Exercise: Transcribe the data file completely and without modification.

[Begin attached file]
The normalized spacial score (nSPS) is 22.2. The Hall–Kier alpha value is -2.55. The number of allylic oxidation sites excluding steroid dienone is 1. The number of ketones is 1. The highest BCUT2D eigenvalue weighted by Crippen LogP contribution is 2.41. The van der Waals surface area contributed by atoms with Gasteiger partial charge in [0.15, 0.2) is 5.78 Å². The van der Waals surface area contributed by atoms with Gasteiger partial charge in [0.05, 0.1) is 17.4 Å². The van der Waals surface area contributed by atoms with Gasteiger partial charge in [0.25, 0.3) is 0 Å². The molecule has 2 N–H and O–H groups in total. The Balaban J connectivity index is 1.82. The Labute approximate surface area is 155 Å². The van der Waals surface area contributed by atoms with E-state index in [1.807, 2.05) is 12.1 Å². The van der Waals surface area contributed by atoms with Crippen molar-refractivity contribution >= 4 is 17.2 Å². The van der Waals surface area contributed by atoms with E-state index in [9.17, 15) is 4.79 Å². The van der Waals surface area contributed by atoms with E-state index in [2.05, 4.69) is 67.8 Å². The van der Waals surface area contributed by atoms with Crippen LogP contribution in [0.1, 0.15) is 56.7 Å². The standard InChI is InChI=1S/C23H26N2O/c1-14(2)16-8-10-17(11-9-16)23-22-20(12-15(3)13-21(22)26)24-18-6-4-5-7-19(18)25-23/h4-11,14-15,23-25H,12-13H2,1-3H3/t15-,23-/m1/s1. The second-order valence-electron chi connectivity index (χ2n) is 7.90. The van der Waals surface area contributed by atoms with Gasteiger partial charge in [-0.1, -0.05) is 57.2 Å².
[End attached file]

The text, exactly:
The normalized spacial score (nSPS) is 22.2. The Hall–Kier alpha value is -2.55. The number of allylic oxidation sites excluding steroid dienone is 1. The number of ketones is 1. The highest BCUT2D eigenvalue weighted by Crippen LogP contribution is 2.41. The van der Waals surface area contributed by atoms with Gasteiger partial charge in [0.15, 0.2) is 5.78 Å². The van der Waals surface area contributed by atoms with Gasteiger partial charge in [0.05, 0.1) is 17.4 Å². The van der Waals surface area contributed by atoms with Gasteiger partial charge in [0.25, 0.3) is 0 Å². The molecule has 2 N–H and O–H groups in total. The Balaban J connectivity index is 1.82. The Labute approximate surface area is 155 Å². The van der Waals surface area contributed by atoms with E-state index in [1.807, 2.05) is 12.1 Å². The van der Waals surface area contributed by atoms with Crippen molar-refractivity contribution >= 4 is 17.2 Å². The van der Waals surface area contributed by atoms with E-state index in [9.17, 15) is 4.79 Å². The van der Waals surface area contributed by atoms with E-state index in [2.05, 4.69) is 67.8 Å². The van der Waals surface area contributed by atoms with Crippen LogP contribution in [0.1, 0.15) is 56.7 Å². The standard InChI is InChI=1S/C23H26N2O/c1-14(2)16-8-10-17(11-9-16)23-22-20(12-15(3)13-21(22)26)24-18-6-4-5-7-19(18)25-23/h4-11,14-15,23-25H,12-13H2,1-3H3/t15-,23-/m1/s1. The second-order valence-electron chi connectivity index (χ2n) is 7.90. The van der Waals surface area contributed by atoms with Gasteiger partial charge in [-0.1, -0.05) is 57.2 Å².